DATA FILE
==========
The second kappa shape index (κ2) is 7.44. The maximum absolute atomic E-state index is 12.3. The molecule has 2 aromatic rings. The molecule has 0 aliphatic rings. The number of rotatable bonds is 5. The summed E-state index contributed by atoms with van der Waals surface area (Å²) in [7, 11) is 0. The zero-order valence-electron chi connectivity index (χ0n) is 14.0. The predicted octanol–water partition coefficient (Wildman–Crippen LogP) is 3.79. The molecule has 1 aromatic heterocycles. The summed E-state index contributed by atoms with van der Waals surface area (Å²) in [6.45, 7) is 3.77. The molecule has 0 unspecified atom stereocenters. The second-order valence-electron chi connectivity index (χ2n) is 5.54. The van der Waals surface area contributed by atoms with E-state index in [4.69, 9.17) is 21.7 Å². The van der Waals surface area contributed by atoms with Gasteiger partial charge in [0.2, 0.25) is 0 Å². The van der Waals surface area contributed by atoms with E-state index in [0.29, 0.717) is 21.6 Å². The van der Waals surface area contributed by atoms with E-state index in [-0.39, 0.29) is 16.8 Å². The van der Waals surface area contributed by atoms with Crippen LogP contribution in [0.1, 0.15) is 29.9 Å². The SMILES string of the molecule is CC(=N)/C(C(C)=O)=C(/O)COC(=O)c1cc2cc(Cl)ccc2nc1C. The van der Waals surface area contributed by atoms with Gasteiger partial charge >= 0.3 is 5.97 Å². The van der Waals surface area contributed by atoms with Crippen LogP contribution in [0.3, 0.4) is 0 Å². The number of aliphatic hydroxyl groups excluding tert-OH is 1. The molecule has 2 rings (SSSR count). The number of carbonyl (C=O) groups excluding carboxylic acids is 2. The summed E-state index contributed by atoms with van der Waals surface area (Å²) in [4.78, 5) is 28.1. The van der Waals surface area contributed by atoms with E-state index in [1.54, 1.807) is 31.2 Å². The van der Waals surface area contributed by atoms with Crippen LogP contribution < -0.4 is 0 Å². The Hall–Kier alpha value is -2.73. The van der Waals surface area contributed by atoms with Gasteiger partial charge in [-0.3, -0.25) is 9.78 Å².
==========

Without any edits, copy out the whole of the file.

The second kappa shape index (κ2) is 7.44. The maximum absolute atomic E-state index is 12.3. The molecule has 2 aromatic rings. The molecule has 0 aliphatic rings. The number of rotatable bonds is 5. The summed E-state index contributed by atoms with van der Waals surface area (Å²) in [7, 11) is 0. The zero-order valence-electron chi connectivity index (χ0n) is 14.0. The predicted octanol–water partition coefficient (Wildman–Crippen LogP) is 3.79. The molecule has 1 aromatic heterocycles. The summed E-state index contributed by atoms with van der Waals surface area (Å²) in [6.45, 7) is 3.77. The molecule has 0 unspecified atom stereocenters. The second-order valence-electron chi connectivity index (χ2n) is 5.54. The van der Waals surface area contributed by atoms with E-state index in [4.69, 9.17) is 21.7 Å². The van der Waals surface area contributed by atoms with Gasteiger partial charge in [0.2, 0.25) is 0 Å². The van der Waals surface area contributed by atoms with E-state index in [0.29, 0.717) is 21.6 Å². The van der Waals surface area contributed by atoms with E-state index in [-0.39, 0.29) is 16.8 Å². The van der Waals surface area contributed by atoms with Crippen LogP contribution in [0.1, 0.15) is 29.9 Å². The SMILES string of the molecule is CC(=N)/C(C(C)=O)=C(/O)COC(=O)c1cc2cc(Cl)ccc2nc1C. The van der Waals surface area contributed by atoms with Gasteiger partial charge >= 0.3 is 5.97 Å². The van der Waals surface area contributed by atoms with Crippen LogP contribution in [0.3, 0.4) is 0 Å². The number of aliphatic hydroxyl groups excluding tert-OH is 1. The molecule has 2 rings (SSSR count). The number of carbonyl (C=O) groups excluding carboxylic acids is 2. The summed E-state index contributed by atoms with van der Waals surface area (Å²) in [4.78, 5) is 28.1. The van der Waals surface area contributed by atoms with E-state index in [1.54, 1.807) is 31.2 Å². The van der Waals surface area contributed by atoms with Crippen LogP contribution < -0.4 is 0 Å². The Hall–Kier alpha value is -2.73. The van der Waals surface area contributed by atoms with Gasteiger partial charge in [-0.3, -0.25) is 9.78 Å².